Along with Fort Moultrie and Battery Thomson, Battery Gadsden is one of a series of citadels guarding the Charleston Harbor along the shores of Sullivan’s Island. Construction on the fortification began in 1904 and was completed in 1906 as an Endicott Period Fort. The Endicott Period, named for United States Secretary of War William C. Endicott, began in 1890 and lasted through 1910. Secretary Endicott headed the Board of Fortifications, which sought to construct batteries and other defenses in order to protect the United States coastline on all sides. The endeavor followed an 1885 study, commissioned by President Grover Cleveland, which revealed weaknesses in the country’s harbors.
Battery Gadsden is named for Revolutionary War Brigadier General Christopher Gadsden, who also led the Sons of Liberty, an American Patriot organization. Today Gadsden is best known for his association with the phrase, Don’t tread on me, and an accompanying yellow flag which depicts a rattlesnake in striking position. This image appeared on drums belonging to America’s very first company of Marines, which formed in Philadelphia. Gadsden, who served in the Second Continental Congress as a member of the Marine Committee, presented a matching flag to Commodore Esek Hopkins to distinguish his ship from others in the Navy’s infant fleet. He also presented the flag to the Congress of South Carolina a year later, in 1776.
Gadsden’s namesake one-story concrete battery with four six-inch guns boasts walls that are two-feet thick. The wall facing the ocean, now obscured by Sullivan’s Island Elementary School, stands seven feet high. The fortification was decommissioned in 1917, and all artillery and machinery were removed for service in France during World War I.
A part of the battery was restored and opened as a branch of the Charleston County Public Library in March of 1977. The island library is called the Edgar Allan Poe Branch in honor of the nineteenth-century writer who was stationed at Fort Moultrie from 1827 through 1828. He wrote his story The Gold Bug from Sullivan’s Island, along with The Balloon Hoax and The Oblong Box. In 1992, Sullivan’s Island resident Make Macmurphy founded the Battery Gadsden Cultural Center within another section of the historic fort. The cultural center leased part of the structure from the Town of Sullivan’s Island until 2013. Today a group is attempting to reopen the center within Battery Gadsden.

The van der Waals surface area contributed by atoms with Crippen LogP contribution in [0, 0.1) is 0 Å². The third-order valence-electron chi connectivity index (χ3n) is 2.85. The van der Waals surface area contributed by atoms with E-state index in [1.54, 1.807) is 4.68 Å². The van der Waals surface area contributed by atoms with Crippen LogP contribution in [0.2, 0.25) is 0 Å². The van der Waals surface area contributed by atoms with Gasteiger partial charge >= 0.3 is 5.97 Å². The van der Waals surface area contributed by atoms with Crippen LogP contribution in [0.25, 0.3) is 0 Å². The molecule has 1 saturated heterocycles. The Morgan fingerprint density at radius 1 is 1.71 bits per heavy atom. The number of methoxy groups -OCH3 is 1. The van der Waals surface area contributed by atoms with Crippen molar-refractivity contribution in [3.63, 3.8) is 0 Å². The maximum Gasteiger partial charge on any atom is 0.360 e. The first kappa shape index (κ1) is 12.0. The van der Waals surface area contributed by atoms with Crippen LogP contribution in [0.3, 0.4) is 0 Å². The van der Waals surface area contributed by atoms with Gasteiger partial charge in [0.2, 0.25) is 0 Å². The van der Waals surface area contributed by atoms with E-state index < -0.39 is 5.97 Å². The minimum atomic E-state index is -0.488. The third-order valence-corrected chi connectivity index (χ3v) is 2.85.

Battery Gadsden is listed in the National Register:
Battery Gadsden constructed 1903-1904 by G.P. Howell, is one of a series of batteries stretching from Fort Moultrie on the west to the eastern end of Sullivan’s Island. Charleston Harbor has always had some form of fixed harbor defense beginning with Fort Johnson in 1708 and culminating with the construction of these batteries in the fortification of Sullivan’s Island at the mouth of Charleston Harbor. This four, six inch gun, coastal defense battery was built to protect Charleston Harbor. The battery, approximately 377 feet long and 84 feet wide, consists of two sections: the glacis and the armament complex. The glacis is a relatively smooth, slightly sloping area on the sides and front of the battery which protects the armament complex from bombardment. The armament complex consists of four recessed disappearing gun platforms or foundations, the loading platforms, ammunition hoists (one per gun) and various staircases or ramps for access. The front or ocean side of the battery is approximately 7 feet high. Walls and ceilings are of concrete. All guns and machinery were removed in 1917.